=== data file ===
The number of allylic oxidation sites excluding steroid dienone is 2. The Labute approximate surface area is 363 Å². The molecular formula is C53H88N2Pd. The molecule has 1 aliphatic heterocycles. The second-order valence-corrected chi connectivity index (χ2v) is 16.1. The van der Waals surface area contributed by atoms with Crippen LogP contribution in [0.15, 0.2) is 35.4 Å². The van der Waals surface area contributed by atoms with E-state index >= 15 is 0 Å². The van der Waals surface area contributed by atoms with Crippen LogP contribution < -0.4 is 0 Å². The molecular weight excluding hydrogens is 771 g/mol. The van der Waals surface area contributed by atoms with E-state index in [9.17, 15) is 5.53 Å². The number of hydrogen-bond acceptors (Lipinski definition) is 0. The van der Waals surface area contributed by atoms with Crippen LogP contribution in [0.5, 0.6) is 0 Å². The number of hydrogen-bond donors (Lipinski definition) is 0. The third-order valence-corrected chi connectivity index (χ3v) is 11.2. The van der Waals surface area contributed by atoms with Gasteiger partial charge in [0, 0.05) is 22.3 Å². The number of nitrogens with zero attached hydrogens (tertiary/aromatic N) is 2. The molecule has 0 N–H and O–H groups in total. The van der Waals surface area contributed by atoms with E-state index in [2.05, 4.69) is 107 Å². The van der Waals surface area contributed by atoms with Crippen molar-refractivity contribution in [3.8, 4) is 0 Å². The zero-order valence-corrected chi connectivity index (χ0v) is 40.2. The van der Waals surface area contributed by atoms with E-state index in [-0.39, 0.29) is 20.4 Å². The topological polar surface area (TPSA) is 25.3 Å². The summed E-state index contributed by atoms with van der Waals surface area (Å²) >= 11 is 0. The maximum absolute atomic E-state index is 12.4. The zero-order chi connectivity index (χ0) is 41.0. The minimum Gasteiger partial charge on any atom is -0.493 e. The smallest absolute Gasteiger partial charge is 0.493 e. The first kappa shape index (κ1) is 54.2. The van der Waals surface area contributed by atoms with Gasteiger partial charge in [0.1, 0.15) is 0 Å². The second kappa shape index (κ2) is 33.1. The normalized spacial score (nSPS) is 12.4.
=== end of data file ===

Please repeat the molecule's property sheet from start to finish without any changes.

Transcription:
The number of allylic oxidation sites excluding steroid dienone is 2. The Labute approximate surface area is 363 Å². The molecular formula is C53H88N2Pd. The molecule has 1 aliphatic heterocycles. The second-order valence-corrected chi connectivity index (χ2v) is 16.1. The van der Waals surface area contributed by atoms with Crippen LogP contribution in [0.15, 0.2) is 35.4 Å². The van der Waals surface area contributed by atoms with E-state index >= 15 is 0 Å². The van der Waals surface area contributed by atoms with Crippen LogP contribution < -0.4 is 0 Å². The molecular weight excluding hydrogens is 771 g/mol. The van der Waals surface area contributed by atoms with E-state index in [9.17, 15) is 5.53 Å². The number of hydrogen-bond acceptors (Lipinski definition) is 0. The van der Waals surface area contributed by atoms with Crippen LogP contribution in [0.5, 0.6) is 0 Å². The number of hydrogen-bond donors (Lipinski definition) is 0. The third-order valence-corrected chi connectivity index (χ3v) is 11.2. The van der Waals surface area contributed by atoms with Gasteiger partial charge in [0, 0.05) is 22.3 Å². The number of nitrogens with zero attached hydrogens (tertiary/aromatic N) is 2. The molecule has 0 N–H and O–H groups in total. The van der Waals surface area contributed by atoms with E-state index in [2.05, 4.69) is 107 Å². The van der Waals surface area contributed by atoms with Crippen molar-refractivity contribution in [3.8, 4) is 0 Å². The zero-order valence-corrected chi connectivity index (χ0v) is 40.2. The van der Waals surface area contributed by atoms with E-state index in [-0.39, 0.29) is 20.4 Å². The topological polar surface area (TPSA) is 25.3 Å². The summed E-state index contributed by atoms with van der Waals surface area (Å²) >= 11 is 0. The maximum absolute atomic E-state index is 12.4. The zero-order chi connectivity index (χ0) is 41.0. The minimum Gasteiger partial charge on any atom is -0.493 e. The smallest absolute Gasteiger partial charge is 0.493 e. The first kappa shape index (κ1) is 54.2. The van der Waals surface area contributed by atoms with Gasteiger partial charge in [0.1, 0.15) is 0 Å². The second kappa shape index (κ2) is 33.1. The normalized spacial score (nSPS) is 12.4.